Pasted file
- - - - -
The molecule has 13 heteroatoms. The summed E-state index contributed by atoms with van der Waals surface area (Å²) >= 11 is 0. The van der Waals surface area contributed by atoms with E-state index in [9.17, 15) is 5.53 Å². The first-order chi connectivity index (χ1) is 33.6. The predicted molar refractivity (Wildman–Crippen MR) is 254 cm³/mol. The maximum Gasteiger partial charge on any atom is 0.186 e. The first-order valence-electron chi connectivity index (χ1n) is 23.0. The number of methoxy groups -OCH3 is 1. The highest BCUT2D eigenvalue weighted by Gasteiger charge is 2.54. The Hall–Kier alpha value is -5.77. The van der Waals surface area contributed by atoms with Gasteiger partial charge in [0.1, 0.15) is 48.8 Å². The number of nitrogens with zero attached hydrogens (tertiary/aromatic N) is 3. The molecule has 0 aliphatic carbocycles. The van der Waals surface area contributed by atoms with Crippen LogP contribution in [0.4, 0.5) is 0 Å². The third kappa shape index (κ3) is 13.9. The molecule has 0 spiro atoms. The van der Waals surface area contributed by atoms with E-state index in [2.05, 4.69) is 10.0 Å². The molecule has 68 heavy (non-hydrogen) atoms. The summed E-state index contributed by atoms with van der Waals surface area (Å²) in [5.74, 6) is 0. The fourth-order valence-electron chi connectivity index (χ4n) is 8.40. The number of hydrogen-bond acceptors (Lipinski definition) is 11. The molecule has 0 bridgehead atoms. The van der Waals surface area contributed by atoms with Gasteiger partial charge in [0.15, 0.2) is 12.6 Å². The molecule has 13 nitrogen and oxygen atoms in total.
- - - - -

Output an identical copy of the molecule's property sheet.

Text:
The molecule has 13 heteroatoms. The summed E-state index contributed by atoms with van der Waals surface area (Å²) >= 11 is 0. The van der Waals surface area contributed by atoms with E-state index in [9.17, 15) is 5.53 Å². The first-order chi connectivity index (χ1) is 33.6. The predicted molar refractivity (Wildman–Crippen MR) is 254 cm³/mol. The maximum Gasteiger partial charge on any atom is 0.186 e. The first-order valence-electron chi connectivity index (χ1n) is 23.0. The number of methoxy groups -OCH3 is 1. The highest BCUT2D eigenvalue weighted by Gasteiger charge is 2.54. The Hall–Kier alpha value is -5.77. The van der Waals surface area contributed by atoms with Gasteiger partial charge in [0.1, 0.15) is 48.8 Å². The number of nitrogens with zero attached hydrogens (tertiary/aromatic N) is 3. The molecule has 0 aliphatic carbocycles. The van der Waals surface area contributed by atoms with Crippen LogP contribution in [0.4, 0.5) is 0 Å². The third kappa shape index (κ3) is 13.9. The molecule has 0 spiro atoms. The van der Waals surface area contributed by atoms with E-state index in [2.05, 4.69) is 10.0 Å². The molecule has 68 heavy (non-hydrogen) atoms. The summed E-state index contributed by atoms with van der Waals surface area (Å²) in [5.74, 6) is 0. The fourth-order valence-electron chi connectivity index (χ4n) is 8.40. The number of hydrogen-bond acceptors (Lipinski definition) is 11. The molecule has 0 bridgehead atoms. The van der Waals surface area contributed by atoms with Gasteiger partial charge in [0.15, 0.2) is 12.6 Å². The molecule has 13 nitrogen and oxygen atoms in total.